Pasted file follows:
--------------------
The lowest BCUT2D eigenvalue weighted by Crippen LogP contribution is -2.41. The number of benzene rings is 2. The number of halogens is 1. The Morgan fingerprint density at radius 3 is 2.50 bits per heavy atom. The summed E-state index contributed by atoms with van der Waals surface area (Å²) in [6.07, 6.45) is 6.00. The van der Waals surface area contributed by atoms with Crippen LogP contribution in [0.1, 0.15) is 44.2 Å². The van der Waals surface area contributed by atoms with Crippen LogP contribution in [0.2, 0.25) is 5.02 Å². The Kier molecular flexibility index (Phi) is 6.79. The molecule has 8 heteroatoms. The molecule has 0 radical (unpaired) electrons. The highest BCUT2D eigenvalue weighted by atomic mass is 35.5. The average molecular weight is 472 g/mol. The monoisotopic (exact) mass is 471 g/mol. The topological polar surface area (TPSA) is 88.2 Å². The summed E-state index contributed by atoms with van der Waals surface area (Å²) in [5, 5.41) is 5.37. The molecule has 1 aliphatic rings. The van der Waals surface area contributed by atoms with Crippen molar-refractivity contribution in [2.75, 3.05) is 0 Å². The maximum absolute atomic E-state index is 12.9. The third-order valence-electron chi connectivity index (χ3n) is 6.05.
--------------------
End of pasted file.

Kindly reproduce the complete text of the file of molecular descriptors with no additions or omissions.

The lowest BCUT2D eigenvalue weighted by Crippen LogP contribution is -2.41. The number of benzene rings is 2. The number of halogens is 1. The Morgan fingerprint density at radius 3 is 2.50 bits per heavy atom. The summed E-state index contributed by atoms with van der Waals surface area (Å²) in [6.07, 6.45) is 6.00. The van der Waals surface area contributed by atoms with Crippen LogP contribution in [0.1, 0.15) is 44.2 Å². The van der Waals surface area contributed by atoms with Crippen LogP contribution in [0.2, 0.25) is 5.02 Å². The Kier molecular flexibility index (Phi) is 6.79. The molecule has 8 heteroatoms. The molecule has 0 radical (unpaired) electrons. The highest BCUT2D eigenvalue weighted by atomic mass is 35.5. The average molecular weight is 472 g/mol. The monoisotopic (exact) mass is 471 g/mol. The topological polar surface area (TPSA) is 88.2 Å². The summed E-state index contributed by atoms with van der Waals surface area (Å²) in [5, 5.41) is 5.37. The molecule has 1 aliphatic rings. The van der Waals surface area contributed by atoms with Crippen molar-refractivity contribution in [2.75, 3.05) is 0 Å². The maximum absolute atomic E-state index is 12.9. The third-order valence-electron chi connectivity index (χ3n) is 6.05.